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COVID money shores up budgets at Denver schools with declining enrollment

Students standing in a circle on a rug in a room, with their hands clasped, are shown from the waist down

More than 50 Denver schools have used federal coronavirus relief funding to fill gaps in their budgets due to declining enrollment.

Kevin J. Beaty/Denverite

The fight to rebuild school communities after two years of pandemic-era uncertainty.

About a third of Denver’s district-run schools are using federal coronavirus relief money to backfill their budgets due to declining student enrollment this year, next year, or both.

Denver schools are funded per pupil, and fewer students means less money to pay for teachers, mental health workers, and other staff. The pandemic has hastened enrollment declines, and the district is in the midst of coming up with criteria for when to close small schools. 

Denver Public Schools currently serves approximately 90,000 students in preschool through 12th grade, which is about 3% fewer than it served two years ago.

Elementary schools have been particularly hard hit, and they make up the bulk of the 57 schools that received what the district calls budget assistance — a one-time cash infusion that has long been available to help Denver schools weather enrollment dips.

But the number of schools requesting budget assistance and the number that received it is higher than before the pandemic, with the district setting aside $8 million in federal education relief funding and another $1.6 million from the district’s general fund to help meet the need this year and next, said Chuck Carpenter, Denver Public Schools’ chief financial officer. 

Usually, the district spends just $2 million to $3 million each year on budget assistance, he said.

“This reflects a much larger amount of money that we’re putting out there to deal with the volatility that COVID has brought on,” Carpenter said.

Preventing staff cuts at schools due to declining enrollment is just one way Denver Public Schools is spending the $302.8 million it received in the second and third rounds of federal education relief funding, which it must use by the end of the 2023-24 school year. The district must pass along $97.8 million of that to its independent charter schools, leaving $205 million for district-run schools.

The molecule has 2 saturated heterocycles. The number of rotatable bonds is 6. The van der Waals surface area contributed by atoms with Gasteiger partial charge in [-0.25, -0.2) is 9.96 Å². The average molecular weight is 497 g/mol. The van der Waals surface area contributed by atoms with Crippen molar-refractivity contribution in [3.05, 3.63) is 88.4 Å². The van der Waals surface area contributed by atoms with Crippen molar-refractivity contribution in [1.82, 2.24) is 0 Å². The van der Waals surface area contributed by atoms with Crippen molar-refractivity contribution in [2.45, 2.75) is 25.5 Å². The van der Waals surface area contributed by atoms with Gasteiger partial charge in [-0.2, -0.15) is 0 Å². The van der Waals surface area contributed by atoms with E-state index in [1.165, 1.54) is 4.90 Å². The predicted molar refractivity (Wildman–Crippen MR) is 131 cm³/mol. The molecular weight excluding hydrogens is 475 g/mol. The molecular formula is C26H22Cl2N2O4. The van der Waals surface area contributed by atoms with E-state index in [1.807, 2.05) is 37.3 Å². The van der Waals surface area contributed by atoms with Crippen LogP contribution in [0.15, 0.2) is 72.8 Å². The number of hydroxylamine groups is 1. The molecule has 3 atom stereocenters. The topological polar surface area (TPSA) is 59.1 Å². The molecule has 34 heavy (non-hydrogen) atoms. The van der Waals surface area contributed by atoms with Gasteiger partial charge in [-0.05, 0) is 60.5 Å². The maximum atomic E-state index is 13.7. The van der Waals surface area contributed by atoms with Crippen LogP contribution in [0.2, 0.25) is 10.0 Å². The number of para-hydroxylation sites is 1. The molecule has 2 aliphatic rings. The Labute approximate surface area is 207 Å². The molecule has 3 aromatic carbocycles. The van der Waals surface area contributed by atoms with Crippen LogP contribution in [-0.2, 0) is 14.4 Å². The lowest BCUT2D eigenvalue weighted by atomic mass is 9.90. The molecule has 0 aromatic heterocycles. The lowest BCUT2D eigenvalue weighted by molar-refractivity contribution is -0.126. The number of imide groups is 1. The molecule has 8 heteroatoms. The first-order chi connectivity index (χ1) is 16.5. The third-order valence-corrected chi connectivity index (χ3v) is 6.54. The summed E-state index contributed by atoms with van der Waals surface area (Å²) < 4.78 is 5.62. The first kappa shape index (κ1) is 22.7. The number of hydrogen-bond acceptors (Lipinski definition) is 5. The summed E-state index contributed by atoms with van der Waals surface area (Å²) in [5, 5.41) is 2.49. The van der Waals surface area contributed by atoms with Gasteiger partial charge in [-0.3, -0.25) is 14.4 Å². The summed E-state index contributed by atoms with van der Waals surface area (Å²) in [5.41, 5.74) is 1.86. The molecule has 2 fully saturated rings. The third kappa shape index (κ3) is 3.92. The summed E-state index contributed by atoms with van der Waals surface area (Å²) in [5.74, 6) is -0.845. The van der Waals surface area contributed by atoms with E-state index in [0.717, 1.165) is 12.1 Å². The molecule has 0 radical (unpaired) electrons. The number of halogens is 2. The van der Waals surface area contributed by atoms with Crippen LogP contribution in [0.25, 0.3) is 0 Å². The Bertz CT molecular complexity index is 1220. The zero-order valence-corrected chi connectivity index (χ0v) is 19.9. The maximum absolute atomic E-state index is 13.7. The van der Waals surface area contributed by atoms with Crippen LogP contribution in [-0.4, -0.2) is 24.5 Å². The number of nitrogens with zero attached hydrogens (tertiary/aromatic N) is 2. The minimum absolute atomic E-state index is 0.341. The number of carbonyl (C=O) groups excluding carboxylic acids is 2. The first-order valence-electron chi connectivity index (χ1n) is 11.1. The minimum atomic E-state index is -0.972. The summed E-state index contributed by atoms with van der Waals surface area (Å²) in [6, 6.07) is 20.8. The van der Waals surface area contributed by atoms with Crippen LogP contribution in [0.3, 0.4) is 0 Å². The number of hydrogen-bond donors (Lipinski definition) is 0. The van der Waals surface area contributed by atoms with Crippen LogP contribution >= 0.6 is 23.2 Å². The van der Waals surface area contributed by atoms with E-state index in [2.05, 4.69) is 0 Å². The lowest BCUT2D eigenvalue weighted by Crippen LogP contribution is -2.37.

The district is doling out a portion of those funds directly to schools to use as they see fit. Most schools are using the money — a total of $16 million this school year and $11 million next year — to pay the salaries of teachers, paraprofessionals, nurses, psychologists, social workers, counselors, interventionists, and other staff, according to a district tally.

Denver is also investing in districtwide initiatives, including social and emotional learning, math and literacy tutoring for students with learning gaps, and a virtual learning program.

Samuels Elementary School in far southeast Denver received about $167,500 in budget assistance this year and is set to get another $189,000 next year.

This is the first time in Principal Cesar Rivera’s eight years at Samuels that the school has had to request financial help, he said. Whereas Samuels enrolled nearly 500 students before the pandemic, the district is projecting enrollment will drop to 389 students next year, about 25 fewer than it has right now. 

“We had a lot of positions that were in danger because of the numbers,” Rivera said.

With the budget assistance, Rivera said he was able to preserve several jobs, including paraprofessionals, a library technology specialist, and a restorative practices coordinator who helps students resolve conflicts.

District officials didn’t grant him all the money he requested, however, and he had to lay off a special education teacher and a part-time kindergarten teacher who shared a class with a teacher who coaches other teachers half time.

Rivera hopes more students will enroll at Samuels next fall and he’ll be able to use the extra per-pupil funding to hire back the part-time kindergarten teacher. If he can’t, a teacher who currently helps English language learners will have to teach the kindergarten class part time, setting off a ripple of consequences for some of Samuel’s most high-needs students.

“Without any of these positions, without this money to schools, children’s basic needs educationally — whether it’s literacy or math or social emotional — are not going to be met,” he said.

Melanie Asmar is a senior reporter for Chalkbeat Colorado, covering Denver Public Schools. Contact Melanie at masmar@chalkbeat.org.

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